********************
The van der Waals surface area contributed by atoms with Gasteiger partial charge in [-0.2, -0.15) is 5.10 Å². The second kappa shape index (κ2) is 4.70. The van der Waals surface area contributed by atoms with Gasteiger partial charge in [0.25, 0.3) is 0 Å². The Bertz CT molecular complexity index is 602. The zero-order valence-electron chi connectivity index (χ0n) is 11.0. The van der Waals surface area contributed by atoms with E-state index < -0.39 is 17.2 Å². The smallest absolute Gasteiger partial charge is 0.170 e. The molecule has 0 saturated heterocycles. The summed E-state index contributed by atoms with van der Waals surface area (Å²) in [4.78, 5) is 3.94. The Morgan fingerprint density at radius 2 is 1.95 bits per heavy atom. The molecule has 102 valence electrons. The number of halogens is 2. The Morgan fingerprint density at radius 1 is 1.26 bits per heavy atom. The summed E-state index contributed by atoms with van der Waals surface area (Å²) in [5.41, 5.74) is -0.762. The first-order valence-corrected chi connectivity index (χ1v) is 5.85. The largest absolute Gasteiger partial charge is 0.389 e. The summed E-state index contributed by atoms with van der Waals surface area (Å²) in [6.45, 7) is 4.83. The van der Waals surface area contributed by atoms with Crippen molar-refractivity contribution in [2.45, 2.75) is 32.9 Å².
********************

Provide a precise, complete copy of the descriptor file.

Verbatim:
The van der Waals surface area contributed by atoms with Gasteiger partial charge in [-0.2, -0.15) is 5.10 Å². The second kappa shape index (κ2) is 4.70. The van der Waals surface area contributed by atoms with Gasteiger partial charge in [0.25, 0.3) is 0 Å². The Bertz CT molecular complexity index is 602. The zero-order valence-electron chi connectivity index (χ0n) is 11.0. The van der Waals surface area contributed by atoms with E-state index < -0.39 is 17.2 Å². The smallest absolute Gasteiger partial charge is 0.170 e. The molecule has 0 saturated heterocycles. The summed E-state index contributed by atoms with van der Waals surface area (Å²) in [4.78, 5) is 3.94. The Morgan fingerprint density at radius 2 is 1.95 bits per heavy atom. The molecule has 102 valence electrons. The number of halogens is 2. The Morgan fingerprint density at radius 1 is 1.26 bits per heavy atom. The summed E-state index contributed by atoms with van der Waals surface area (Å²) in [5.41, 5.74) is -0.762. The first-order valence-corrected chi connectivity index (χ1v) is 5.85. The largest absolute Gasteiger partial charge is 0.389 e. The summed E-state index contributed by atoms with van der Waals surface area (Å²) in [6.45, 7) is 4.83. The van der Waals surface area contributed by atoms with Crippen molar-refractivity contribution in [2.45, 2.75) is 32.9 Å².